How Does Shazam Work?
After the recent announcement that five radio groups — iHeartMedia, Cumulus, Entercom, Cox and Sun Broadcast Group — are collaborating with Shazam on a new mobile audio measurement service, we wanted to know more. Here’s what we found.
Shazam started as a company in 2002; users dialed “2580” on their phone, held that up to music they heard and received an SMS message telling them name and artist. It was one of the first apps in the Apple store by 2008.
In 2011, the app expanded to recognize television programs. Now it helps consumers discover and interact with and share video, audio, or printed content on TV, radio, movie screens, magazines, newspapers, packaged goods and retails stores.
Here’s how it works: the user downloads the app onto their smartphone. When they hear a song they like, they tap the “Shazam” button. A digital audio “fingerprint” is created. That is matched against a Shazam database.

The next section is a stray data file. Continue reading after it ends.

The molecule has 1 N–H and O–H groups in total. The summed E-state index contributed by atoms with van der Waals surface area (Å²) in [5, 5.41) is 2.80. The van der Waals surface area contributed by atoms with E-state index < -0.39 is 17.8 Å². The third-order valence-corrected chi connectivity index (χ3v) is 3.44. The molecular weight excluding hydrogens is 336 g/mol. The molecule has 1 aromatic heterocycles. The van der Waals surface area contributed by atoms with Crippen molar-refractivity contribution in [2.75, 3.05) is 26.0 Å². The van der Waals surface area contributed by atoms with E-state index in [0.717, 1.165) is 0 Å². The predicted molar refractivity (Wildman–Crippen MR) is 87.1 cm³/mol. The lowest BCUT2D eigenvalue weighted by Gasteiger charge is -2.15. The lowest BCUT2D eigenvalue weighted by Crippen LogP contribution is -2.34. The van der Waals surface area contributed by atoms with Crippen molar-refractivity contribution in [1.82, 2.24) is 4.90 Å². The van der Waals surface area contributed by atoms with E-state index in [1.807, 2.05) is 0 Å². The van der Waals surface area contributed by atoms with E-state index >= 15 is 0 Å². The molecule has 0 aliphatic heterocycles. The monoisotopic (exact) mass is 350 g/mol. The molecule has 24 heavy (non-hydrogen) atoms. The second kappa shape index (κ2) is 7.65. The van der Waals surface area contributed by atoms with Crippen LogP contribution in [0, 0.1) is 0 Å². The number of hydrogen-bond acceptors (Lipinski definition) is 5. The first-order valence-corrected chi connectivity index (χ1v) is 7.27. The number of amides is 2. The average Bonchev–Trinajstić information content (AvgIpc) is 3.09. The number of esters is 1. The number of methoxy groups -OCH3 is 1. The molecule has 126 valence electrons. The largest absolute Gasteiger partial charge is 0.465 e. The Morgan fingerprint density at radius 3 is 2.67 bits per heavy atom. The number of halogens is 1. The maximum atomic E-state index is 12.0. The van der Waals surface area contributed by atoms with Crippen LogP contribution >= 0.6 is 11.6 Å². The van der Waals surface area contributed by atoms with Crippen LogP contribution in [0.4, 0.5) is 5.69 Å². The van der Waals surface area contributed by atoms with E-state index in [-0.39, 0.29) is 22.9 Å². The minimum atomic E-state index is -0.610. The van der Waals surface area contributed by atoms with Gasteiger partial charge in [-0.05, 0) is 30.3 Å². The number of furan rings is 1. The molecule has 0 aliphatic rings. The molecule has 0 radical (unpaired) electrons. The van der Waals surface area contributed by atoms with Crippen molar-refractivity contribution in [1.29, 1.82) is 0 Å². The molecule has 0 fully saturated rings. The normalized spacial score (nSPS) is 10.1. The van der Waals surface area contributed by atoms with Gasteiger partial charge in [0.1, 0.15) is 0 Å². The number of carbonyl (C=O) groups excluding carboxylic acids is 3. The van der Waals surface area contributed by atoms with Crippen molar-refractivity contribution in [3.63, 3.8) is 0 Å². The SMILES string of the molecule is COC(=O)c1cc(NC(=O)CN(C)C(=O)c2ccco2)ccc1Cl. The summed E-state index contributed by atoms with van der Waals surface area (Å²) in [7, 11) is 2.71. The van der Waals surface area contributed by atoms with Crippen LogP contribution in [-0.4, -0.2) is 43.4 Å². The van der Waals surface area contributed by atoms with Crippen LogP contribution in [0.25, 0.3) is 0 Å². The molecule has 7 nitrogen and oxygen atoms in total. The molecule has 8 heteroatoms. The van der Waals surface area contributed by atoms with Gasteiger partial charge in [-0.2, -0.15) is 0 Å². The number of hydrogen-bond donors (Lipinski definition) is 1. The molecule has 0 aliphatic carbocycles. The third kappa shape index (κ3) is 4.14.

The name of the track and artist information is sent to the user’s phone. That can include lyrics, video, concert tickets and recommendations.
The consumer can then buy or listen to the song using one of Shazam’s partner services.
Founder and Chief Scientist Avery Wang has 20+ years of industry experience designing high-performance multimedia signal processing systems for the consumer market and is the principal inventor of Shazam’s recognition algorithms and other key technologies.
Though Shazam is based in the UK, it has offices here in New York, Chicago, San Diego and Los Angeles.
Of course, whether the announced service comes to fruition is a question, given that many of the groups in the announcement are currently negotiating new Nielsen contracts.
Also unclear is who is the typical Shazam user, whether the service would be representative of the U.S. population and what methodology would be employed. Shazam declined to speak with us.